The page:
Sunday, 3 November 2013

In a jam

I really didn't pay much attention to an announcement made this week by Defra, the Department for Environment, Food and Rural Affairs, that the minimum sugar content of jam is to be reduced from 60% to 50%.  I most assuredly did not expect the announcement to cause such a furore, with MPs demanding a debate and letters being sent to the papers from people such as Disgusted of Tunbridge Wells.

Actually, I have never to my knowledge seen a letter purporting to be from Disgusted of Tunbridge Wells.  That pseudonym is a complete fabrication indicating that Colonel Blimp-like reactionary people inhabit the genteel spa town in Kent.  In fact, Tunbridge Wells is - or was, I haven't been there for donkeys' years - a rather pleasant town.

But to get back to the jam.

By the way, it was reported earlier this year that the Queen is rather partial to the strawberry jam made by the Duchess of Cambridge.  Not that the fact has any bearing on what I am supposed to be burbling about, but at least it's about jam.

As I said, the minimum sugar content is to be reduced from 60% to 50%.  One Honourable Member (as MPs call each other) declared that because of this, British jam could become no better than coloured mud.  Apparently, the change is to bring this country into line with other European countries and thereby make it easier for British manufacturers to export their jam.

Since all the jam eaten in this house is made by herself, the change will have absolutely no effect on me or my standard of living.  It will not cause the demise of the British breakfast (another of the fatuous claims made this week) in this house as we don't eat toast and marmalade.  Indeed, I really do not understand (a) why the change in sugar content is being decreed, and (b) why people are getting in such a fuss about it.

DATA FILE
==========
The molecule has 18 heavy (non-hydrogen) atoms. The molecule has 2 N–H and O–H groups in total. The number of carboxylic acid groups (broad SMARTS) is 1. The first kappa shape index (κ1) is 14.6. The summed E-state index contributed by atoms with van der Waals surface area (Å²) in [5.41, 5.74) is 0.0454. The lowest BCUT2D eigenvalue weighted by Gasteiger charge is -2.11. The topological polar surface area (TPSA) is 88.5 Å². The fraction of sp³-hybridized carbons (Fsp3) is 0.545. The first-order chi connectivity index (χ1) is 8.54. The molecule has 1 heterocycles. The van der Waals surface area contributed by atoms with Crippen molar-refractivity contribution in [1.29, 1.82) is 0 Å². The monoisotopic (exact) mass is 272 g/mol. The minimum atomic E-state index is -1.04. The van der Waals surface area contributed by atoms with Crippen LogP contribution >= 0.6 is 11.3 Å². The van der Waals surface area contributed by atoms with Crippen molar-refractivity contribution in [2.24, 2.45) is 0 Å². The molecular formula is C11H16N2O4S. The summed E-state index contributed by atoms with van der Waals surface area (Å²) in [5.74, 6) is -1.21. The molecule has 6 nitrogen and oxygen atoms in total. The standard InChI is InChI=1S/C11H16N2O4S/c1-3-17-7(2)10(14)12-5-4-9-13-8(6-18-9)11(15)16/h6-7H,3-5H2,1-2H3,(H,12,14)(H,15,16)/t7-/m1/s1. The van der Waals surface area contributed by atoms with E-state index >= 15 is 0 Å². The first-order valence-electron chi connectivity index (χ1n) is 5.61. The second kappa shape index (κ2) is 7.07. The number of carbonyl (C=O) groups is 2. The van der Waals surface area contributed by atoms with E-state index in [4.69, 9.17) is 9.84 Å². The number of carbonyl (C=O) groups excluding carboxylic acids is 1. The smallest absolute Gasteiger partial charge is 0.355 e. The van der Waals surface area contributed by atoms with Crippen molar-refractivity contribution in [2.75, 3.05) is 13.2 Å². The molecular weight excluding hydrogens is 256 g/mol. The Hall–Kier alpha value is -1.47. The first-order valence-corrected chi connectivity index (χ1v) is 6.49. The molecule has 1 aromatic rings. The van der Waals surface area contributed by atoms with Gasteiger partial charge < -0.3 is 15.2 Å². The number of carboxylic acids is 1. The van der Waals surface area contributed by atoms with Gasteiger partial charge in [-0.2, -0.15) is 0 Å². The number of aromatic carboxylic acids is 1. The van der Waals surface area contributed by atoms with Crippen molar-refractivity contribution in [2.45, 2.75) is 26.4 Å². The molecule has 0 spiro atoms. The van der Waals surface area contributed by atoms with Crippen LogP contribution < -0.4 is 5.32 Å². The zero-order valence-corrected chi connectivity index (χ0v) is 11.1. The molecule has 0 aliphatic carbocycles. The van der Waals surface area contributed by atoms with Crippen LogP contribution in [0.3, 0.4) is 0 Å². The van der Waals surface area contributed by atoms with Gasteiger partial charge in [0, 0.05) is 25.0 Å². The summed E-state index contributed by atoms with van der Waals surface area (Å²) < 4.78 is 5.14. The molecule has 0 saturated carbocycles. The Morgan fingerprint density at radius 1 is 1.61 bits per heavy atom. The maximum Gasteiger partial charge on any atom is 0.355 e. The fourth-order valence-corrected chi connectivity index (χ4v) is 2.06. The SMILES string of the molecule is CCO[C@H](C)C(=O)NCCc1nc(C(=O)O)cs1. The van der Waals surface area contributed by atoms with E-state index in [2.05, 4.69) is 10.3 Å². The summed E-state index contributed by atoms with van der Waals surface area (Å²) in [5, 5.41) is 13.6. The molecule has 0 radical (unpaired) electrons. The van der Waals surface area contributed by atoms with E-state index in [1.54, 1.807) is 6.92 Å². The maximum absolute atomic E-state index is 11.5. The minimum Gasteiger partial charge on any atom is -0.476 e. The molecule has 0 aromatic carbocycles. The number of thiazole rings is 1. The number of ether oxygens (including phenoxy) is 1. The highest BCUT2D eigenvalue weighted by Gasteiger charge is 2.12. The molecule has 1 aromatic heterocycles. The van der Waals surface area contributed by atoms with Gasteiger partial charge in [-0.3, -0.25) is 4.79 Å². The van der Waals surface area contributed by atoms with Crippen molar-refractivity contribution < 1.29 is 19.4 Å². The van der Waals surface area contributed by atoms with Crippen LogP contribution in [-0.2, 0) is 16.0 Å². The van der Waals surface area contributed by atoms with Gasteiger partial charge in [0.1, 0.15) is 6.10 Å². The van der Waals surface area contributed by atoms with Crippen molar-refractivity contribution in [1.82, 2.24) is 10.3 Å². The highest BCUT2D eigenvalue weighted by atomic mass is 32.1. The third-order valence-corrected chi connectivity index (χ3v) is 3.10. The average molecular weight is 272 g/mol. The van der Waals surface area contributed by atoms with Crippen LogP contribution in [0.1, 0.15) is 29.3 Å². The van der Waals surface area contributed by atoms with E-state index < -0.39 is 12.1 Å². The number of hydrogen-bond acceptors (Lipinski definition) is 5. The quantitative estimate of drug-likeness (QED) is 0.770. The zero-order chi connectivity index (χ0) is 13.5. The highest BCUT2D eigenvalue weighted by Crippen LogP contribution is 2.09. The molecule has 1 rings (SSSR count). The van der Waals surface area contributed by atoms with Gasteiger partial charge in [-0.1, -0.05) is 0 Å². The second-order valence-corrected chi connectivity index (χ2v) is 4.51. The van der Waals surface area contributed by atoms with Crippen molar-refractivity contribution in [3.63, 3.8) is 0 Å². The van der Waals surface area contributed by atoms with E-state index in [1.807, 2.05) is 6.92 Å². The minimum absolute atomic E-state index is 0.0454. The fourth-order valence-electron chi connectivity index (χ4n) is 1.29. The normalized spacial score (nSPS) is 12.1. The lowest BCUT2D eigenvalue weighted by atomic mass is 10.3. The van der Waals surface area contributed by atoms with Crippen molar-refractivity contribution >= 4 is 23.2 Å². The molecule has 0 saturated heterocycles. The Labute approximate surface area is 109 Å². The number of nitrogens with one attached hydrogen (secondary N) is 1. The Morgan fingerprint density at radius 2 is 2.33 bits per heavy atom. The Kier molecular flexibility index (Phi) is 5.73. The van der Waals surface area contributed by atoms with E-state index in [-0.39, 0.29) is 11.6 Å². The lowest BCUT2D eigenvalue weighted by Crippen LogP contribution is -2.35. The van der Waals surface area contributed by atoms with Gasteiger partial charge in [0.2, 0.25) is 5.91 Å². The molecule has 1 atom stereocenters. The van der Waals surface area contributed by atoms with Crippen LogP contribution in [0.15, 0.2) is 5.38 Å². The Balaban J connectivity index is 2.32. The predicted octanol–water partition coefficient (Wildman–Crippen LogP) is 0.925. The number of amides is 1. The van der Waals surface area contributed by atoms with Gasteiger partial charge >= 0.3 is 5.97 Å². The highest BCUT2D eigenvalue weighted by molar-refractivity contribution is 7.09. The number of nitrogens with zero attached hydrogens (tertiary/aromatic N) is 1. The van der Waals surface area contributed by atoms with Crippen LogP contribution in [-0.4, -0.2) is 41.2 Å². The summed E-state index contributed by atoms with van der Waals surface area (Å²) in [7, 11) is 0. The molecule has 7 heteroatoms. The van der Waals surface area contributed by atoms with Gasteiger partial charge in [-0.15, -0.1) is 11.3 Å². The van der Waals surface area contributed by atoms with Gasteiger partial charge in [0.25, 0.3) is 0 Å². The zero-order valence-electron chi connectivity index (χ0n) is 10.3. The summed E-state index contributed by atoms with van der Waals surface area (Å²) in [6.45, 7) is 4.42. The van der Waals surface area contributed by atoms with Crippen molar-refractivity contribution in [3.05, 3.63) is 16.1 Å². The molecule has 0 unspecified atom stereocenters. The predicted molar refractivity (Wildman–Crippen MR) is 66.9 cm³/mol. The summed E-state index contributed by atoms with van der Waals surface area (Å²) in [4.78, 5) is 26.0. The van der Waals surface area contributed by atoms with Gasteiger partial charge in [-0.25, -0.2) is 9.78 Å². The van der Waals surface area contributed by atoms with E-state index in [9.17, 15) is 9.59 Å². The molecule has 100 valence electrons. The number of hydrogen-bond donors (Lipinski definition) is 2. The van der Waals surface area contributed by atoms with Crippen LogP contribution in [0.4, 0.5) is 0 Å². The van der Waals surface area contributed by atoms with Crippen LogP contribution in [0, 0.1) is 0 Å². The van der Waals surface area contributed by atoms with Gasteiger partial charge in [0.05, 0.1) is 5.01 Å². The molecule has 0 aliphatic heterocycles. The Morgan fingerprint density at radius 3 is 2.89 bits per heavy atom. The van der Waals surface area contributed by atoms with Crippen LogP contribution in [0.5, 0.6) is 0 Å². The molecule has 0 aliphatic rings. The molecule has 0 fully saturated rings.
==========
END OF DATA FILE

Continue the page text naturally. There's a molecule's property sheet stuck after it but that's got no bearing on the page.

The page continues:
It seems to me that if British manufacturers feel that it would be an advantage to produce jam at the lower sugar content and do so for export only, that would solve the problem.  In any case, the change simply reduces the minimum permissible sugar content.  That does not mean that manufacturers will be obliged to reduce the sugar content in their jam.  Should they do so, and the reduction mean that people buy other makes in which the sugar content has not been reduced, then market forces will dictate the reactions of the manufacturers.

And it struck me that I had always believed jam is made with equal amounts of fruit and sugar, ie a 50% sugar content.  Now I do not claim any prowess in the cuisinery department, haute or otherwise; I am quite possibly the only person living who could burn a boiled egg.  But, i also understood that it was pectin, not sugar, that caused jam to set.  So why are people claiming that we will be sold gloop?  I checked my facts with the fount of all knowledge.  No, not Wikiwotsit.  The Old Bat.  At least she knows about cooking.  She told me that for many years she has made jam with less than 50% sugar content.  Less than!  And her jam is not mud-coloured sludge, nor is it a gloopy mess, it tastes fine, and it keeps well enough.

What is the problem, other than the Nanny State dictating to us the proportions of the ingredients in jam?  That I could do without.


This being the first Sunday in November, we will be treated to a fine display of "old crocks" being driven from London to Brighton today.

The first Sunday in November each year sees the re-enactment of the Emancipation Run from London to Brighton which celebrated the passing into law of the "Locomotives on the Highway Act".  This raised the speed limit for 'light locomotives' from 4 miles per hour to 14 mph, although this was reduced to 12 mph before the act come into force. The act abolished the requirement for the car to be preceded by a man on foot.

The Brighton Run has been reported to be the longest running car event in the world and ranks as one of Britain's biggest motoring spectacles. It attracts entrants from around the world, all eager to take part. The event is not a race. The cars are limited to an average speed of 20 mph and the only reward for a successful run is a Bronze Medal (awarded to all who reach Brighton before 16.30).  Only cars built before 1 January 1905 are eligible to take part.

Here's one of the cars due to start.  It's a Peugeot from 1898 with 2 cylinders producing 6 horsepower.

Not my pic.

1 comment:

Informal Sports said...

Okay article. I just became aware of your blog and desired to say I have really enjoyed reading your opinions. Any way I'll be subscribing in your feed and Lets hope you post again soon.

Cccam Server